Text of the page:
In North London, Black Slate had formed in 1974 and toured with the likes of Delroy Wilson and Ken Boothe. Their most influential release was Sticksman, which had been originally cut as a dubplate, its popularity gained it a full release and it became an underground classic. Sticksman was the phrase used at the time for a petty thief or mugger. Constantly touring, Black Slate became one of the most popular live reggae acts around Britain. More and more reggae bands were forming, not just session musicians as in Jamaica, but bands made up of friends and local musicians. In South London, Reggae Regular formed around the talented keyboard player George Fleah Clarke and they later signed a major deal with CBS Records. Aswad were formed in the Ladbroke Grove area of West London by Brinsley Forde, George Oban, Courtney Hemmings, Donald Benjamin and Angus Gaye. They forged a large and loyal live following and were snapped up by Island Records, before going onto have a long and successful career. In Southall, Misty in Roots, acknowledged for their legendary live shows, started their own People Unite label, touring relentlessly and refused to sign to a major label. Black Stones were a three-man vocal outfit, Brimstone included ex-Aswad duo Bunny McKenzie and Tony Robinson in their line-up, whilst The Cimarons, formed in the Harlesden area of London in the 60's, carried on their reggae ambassadorial role well into the latter part of the decade. And of course, Steel Pulse were making their mark as well.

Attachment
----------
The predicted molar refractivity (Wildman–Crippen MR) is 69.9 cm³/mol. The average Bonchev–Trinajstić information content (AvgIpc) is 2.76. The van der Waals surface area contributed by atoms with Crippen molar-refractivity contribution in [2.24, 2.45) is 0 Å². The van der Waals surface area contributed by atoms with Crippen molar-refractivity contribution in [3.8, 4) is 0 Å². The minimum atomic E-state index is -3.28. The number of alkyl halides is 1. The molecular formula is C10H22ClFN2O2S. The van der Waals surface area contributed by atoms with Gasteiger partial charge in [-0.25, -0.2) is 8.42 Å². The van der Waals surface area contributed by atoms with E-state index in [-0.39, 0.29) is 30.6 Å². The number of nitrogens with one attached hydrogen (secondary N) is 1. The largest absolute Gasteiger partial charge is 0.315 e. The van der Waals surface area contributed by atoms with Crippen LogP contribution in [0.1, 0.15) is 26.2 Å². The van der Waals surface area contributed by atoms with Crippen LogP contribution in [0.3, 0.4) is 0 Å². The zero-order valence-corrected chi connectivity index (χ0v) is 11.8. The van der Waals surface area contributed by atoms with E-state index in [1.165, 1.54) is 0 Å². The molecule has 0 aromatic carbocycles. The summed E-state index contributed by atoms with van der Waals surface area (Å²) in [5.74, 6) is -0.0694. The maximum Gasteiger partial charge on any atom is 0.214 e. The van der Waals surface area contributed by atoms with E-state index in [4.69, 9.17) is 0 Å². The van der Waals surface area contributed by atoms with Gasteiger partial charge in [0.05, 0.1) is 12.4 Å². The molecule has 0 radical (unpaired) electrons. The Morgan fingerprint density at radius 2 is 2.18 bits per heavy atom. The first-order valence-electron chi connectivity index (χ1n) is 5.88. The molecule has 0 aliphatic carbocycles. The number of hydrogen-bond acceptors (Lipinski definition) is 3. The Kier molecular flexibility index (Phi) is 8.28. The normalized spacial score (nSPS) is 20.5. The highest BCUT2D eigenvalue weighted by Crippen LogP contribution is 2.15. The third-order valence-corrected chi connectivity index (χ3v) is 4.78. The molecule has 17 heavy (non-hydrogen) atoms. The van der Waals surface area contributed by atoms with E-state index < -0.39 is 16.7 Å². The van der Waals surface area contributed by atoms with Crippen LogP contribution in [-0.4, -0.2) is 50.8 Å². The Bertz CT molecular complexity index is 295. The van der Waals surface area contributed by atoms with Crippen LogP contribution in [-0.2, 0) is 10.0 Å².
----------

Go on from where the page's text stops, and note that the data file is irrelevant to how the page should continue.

With sound systems as the main avenue for the youths of Handsworth and the other Caribbean communities to hear their favourite music, the top systems like Quaker City, Mafia Hi-Fi and Studio City travelled around the country playing to packed audiences in clubs and 'blues' dances. Vying with each other for the latest pre-releases, they also bought unique dubplates from bands to play exclusively at these sessions and an emerging Steel Pulse were no exception although they were prudent in the number of dubplates they produced. Colin, buoyed by Steel Pulse's early success, suggested that they take their music to a major record label like Island even at this early stage though Basil curbed his younger brother's enthusiasm by saying the time wasn't right. The band were ambitious and passionate about their music but at the same time realistic and shrewd enough to realise that they had to perfect their unique sound before unleashing it on the public at large. Basil often said that to achieve lasting success they had to stand out from the rest and to have an 'international' sound that would appeal to as many people as possible. One of their attempts to present their unique sound was to call their particular style of music, 'Taffri'. It didn't catch on as other styles like punk rock or 2-Tone would in the future, but it demonstrated their acute desire to create something new and different.